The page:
FW: [PATCH] Stop packet_recv greediness, stop using event_add_timed

Sam Liddicott sam at liddicott.com
Tue May 19 06:43:35 GMT 2009

Volker Lendecke wrote:
> On Tue, May 19, 2009 at 07:06:06AM +0100, Sam Liddicott wrote:
>> The ordering isn't purely dependant on eventlib.
>> Currently the ordering is
>> 1. Expire timers (and 0 timers)
>> 2. Socket fd, client decides if read or write takes priority.
>> 3. Timers that timed out while waiting for (2) are picked
>> up as (1) next time around.
>> It's not even really a timed event, it just uses timed
>> events to implement. In the ordering it needs to be
>> implemented at the same priority as socket reads - which
>> for server sockets is after socket writes, and for client
>> sockets is before socket writes. So packet_recv or tevent
>> can't know how to prioritize it, only the socket owner
>> knows.
>> Consider that I didn't address the DOS scenario Volker
>> raised on IRC, so perhaps if instead of trying to leave
>> one byte, what if I try to read only the correct number of
>> bytes? This means reading a very few bytes until the
>> socket owner can work out how many should be read.
>> Of course such a patch would be almost identical, but this
>> time it would follow a less obnoxious strategy and also
>> avoid DOS.
>> What do you think?
> For this as said on irc I'd like to see a speed comparison.
/me bangs head on floor.

I know, but as my patches seem to get rejected for reasons other than 
they don't do what they say they do I thought I'd rather tackle the 
rejection problem first.

I don't really want to spend time getting data only to find that I got 
the wrong data and when I get the right data to find it's the wrong patch.

We'd already considered A Bartletts suggestions, and how it doesn't 
work; we'd considered adding extra fields to libevent so that the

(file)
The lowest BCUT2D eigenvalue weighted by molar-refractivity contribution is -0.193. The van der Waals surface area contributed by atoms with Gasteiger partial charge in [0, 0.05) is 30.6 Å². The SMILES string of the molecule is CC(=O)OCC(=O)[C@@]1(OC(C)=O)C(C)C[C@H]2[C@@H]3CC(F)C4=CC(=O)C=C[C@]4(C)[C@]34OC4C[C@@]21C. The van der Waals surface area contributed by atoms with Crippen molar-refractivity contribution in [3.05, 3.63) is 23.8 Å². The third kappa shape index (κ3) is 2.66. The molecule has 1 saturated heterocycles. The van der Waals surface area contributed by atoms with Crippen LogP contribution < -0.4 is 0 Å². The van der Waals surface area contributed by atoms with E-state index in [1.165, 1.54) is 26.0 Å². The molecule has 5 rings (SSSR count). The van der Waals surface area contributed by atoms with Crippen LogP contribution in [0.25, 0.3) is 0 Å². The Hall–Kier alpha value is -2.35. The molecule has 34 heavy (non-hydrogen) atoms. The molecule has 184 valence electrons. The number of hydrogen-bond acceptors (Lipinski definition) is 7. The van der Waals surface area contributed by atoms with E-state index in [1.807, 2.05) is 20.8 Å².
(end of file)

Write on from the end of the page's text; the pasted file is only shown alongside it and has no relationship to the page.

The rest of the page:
consumer can signify that it didn't consume all of the data even though 
it may have read all of the data - so that libevent could fake a select 
on it; and this would be better than using a timer to fake it, but it 
would also be very intrusive and complicated.

So, given that we've spent a lot of time thinking about it over here, 
what I'm trying to ask about this patch is: /if it doesn't spoil 
performance/ is it the sort of patch that won't get rejected.

As for the speed comparison, do you want a comparison of a regular 
server process doing certain tasks or do you want the timings for a pure 
read loop reading a few megabytes of samba packets and doing no other 

 From my point of view I don't care if the performance is worse, the 
fact that server responses are queued up until the server request queue 
is empty has a worse effect on performance and memory use.

BTW: We also consider that the queueing of resposes could check the 
socket for writability and immediately write as many queued packets as 
it can. It hurts that packets can't hit the wire until the event loop is 

Ultimately we suspect that libevent needs reworking so that it can 
consider the state of all sockets and timers and then deliver them in a 
global priority order, instead of taking each fd in turn.


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